Clinical research – an overview of terminology
We are often asked why it is important to do clinical research in medical cannabis. There are lots of trials that show that it works.
Yes, there are, but many of the trials are small and therefore can not be used as other than an indication when it comes to clinical research. When cannabis is used medically, you need to investigate how it works on a very large group of people, both healthy and ill, and with a fixed content of, for example, CBD or THC. Otherwise, you cannot compare the results in the same way that you can with other medication.
One of the challenges of cannabis compared to other drugs is that it is a plant. And as something live, it behaves differently in reagard to what subspecies it is, when it is harvested, what temperature it been exposed to, what light it has been exposed to, among others. It is precisely why the rules for cultivation in Denmark are as strict as they are – so you know exactly what you get.
Within clinical research there are a lot of terms that can be difficult to relate to. Therefore, we have made a small overview:
Blinded and placebo
Placebo is a “drug” with no medicinal qualities (eg sugar pills). In a clinical trial, placebo is given to a portion of the participants to ensure that they do not indicate improvement/deterioration because they think they are given the effective medicine and indicate effects/side effects not caused by the drug. The fact that the participant does not know if he/she is getting the active substance or not, is called that the study is “blinded”
In a double-blind trial, neither the scientist nor the physician knows if the participant is given the active substance or placebo. This makes the research even more credible, as the physician may otherwise inadvertently guide the patient towards certain answers about effect or side effects.
Crossover an additional measure taken to ensure the effectiveness of the drug. Here, you will switch to the recipients of the placebo and the recipients of the drug during the study without their knowledge. That way, you are absolutely sure that you do not get “false” feedback. Crossover is used especially in pain management, where you depend greatly on the patient’s own experience.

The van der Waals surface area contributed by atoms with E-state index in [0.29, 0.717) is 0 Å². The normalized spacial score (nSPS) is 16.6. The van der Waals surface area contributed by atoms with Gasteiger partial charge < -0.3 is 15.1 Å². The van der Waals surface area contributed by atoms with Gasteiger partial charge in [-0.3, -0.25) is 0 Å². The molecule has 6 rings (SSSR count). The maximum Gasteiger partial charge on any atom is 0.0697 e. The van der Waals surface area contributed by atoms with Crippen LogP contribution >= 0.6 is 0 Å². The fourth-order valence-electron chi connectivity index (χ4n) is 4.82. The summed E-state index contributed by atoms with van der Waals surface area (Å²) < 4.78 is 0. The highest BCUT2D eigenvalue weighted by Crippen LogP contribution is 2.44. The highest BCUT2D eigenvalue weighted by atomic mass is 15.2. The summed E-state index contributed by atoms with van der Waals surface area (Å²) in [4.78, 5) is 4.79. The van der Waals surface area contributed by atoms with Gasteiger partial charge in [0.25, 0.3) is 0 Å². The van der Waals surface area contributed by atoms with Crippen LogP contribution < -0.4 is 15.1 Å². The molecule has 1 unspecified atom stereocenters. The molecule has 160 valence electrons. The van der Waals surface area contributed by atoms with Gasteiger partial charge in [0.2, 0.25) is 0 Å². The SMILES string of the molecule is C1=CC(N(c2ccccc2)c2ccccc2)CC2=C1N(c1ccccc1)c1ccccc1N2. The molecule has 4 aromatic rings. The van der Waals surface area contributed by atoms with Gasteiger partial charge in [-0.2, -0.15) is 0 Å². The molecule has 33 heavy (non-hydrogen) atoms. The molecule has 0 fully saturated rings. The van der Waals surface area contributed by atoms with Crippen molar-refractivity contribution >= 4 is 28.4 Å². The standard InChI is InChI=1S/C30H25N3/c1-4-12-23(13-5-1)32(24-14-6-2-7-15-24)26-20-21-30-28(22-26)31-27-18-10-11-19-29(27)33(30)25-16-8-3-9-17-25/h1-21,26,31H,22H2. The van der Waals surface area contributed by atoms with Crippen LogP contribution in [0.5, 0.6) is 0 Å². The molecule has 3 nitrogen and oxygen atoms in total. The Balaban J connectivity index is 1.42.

In a randomized trial, participants are divided into groups by draw. That is, the researcher does not choose which of the participants will receive that drug (or nothing).
In Phase 1, you test the drug on humans for the first time. This is done by giving it to a small group of volunteer healthy people who then report back any side effects. You also examine how the product breaks down in the body.
In Phase 2, the drug is given to a group of patients. Here, it is examined whether the medicine works, how much a dose is needed and what side effects the patients experience.
In Phase 3, the drug/placebo is given to a very large group of patients (00-3000) to test the effect and possible side effects. Only then can the drug be approved by the Danish Medicines Agency.
Phase 4 occurs after the product is approved and can be prescribed for patients. Here, a close eye is kept on any unknown rare side effects. No matter how many tests you’ve done, it’s impossible to predict everything. This would require testing the product on all the people in the world before it was released.
In Denmark, most clinical trials of medical cannabis have only reached Phase 1 so far. Other countries have gotten a bit further. In Israel, in 2017: 28% in Phase 1, 69% in Phase 2 and only 3% in Phase 3, but here too, it comes to a halt before reaching Phase 4 as Phase 3 is a very costly affair.